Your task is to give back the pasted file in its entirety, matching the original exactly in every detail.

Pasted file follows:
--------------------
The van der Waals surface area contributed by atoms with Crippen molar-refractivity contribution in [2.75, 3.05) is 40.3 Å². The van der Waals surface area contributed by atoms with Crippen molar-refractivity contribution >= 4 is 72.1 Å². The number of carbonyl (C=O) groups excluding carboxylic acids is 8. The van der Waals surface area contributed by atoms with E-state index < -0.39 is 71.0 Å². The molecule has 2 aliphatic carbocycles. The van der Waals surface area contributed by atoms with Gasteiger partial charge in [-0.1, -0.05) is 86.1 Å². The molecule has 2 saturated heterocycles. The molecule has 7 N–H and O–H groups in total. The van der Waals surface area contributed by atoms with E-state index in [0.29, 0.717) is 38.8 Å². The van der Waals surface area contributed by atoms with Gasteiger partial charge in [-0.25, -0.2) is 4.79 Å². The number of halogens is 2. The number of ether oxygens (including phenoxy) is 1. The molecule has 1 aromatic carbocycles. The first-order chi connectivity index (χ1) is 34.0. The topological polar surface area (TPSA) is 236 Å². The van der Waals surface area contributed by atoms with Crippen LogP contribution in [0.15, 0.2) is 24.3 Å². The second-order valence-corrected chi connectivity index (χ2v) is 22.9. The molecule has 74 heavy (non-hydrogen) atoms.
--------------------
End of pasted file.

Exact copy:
The van der Waals surface area contributed by atoms with Crippen molar-refractivity contribution in [2.75, 3.05) is 40.3 Å². The van der Waals surface area contributed by atoms with Crippen molar-refractivity contribution >= 4 is 72.1 Å². The number of carbonyl (C=O) groups excluding carboxylic acids is 8. The van der Waals surface area contributed by atoms with E-state index < -0.39 is 71.0 Å². The molecule has 2 aliphatic carbocycles. The van der Waals surface area contributed by atoms with Gasteiger partial charge in [-0.1, -0.05) is 86.1 Å². The molecule has 2 saturated heterocycles. The molecule has 7 N–H and O–H groups in total. The van der Waals surface area contributed by atoms with E-state index in [0.29, 0.717) is 38.8 Å². The van der Waals surface area contributed by atoms with Gasteiger partial charge in [-0.25, -0.2) is 4.79 Å². The number of halogens is 2. The number of ether oxygens (including phenoxy) is 1. The molecule has 1 aromatic carbocycles. The first-order chi connectivity index (χ1) is 34.0. The topological polar surface area (TPSA) is 236 Å². The van der Waals surface area contributed by atoms with Crippen LogP contribution in [0.15, 0.2) is 24.3 Å². The second-order valence-corrected chi connectivity index (χ2v) is 22.9. The molecule has 74 heavy (non-hydrogen) atoms.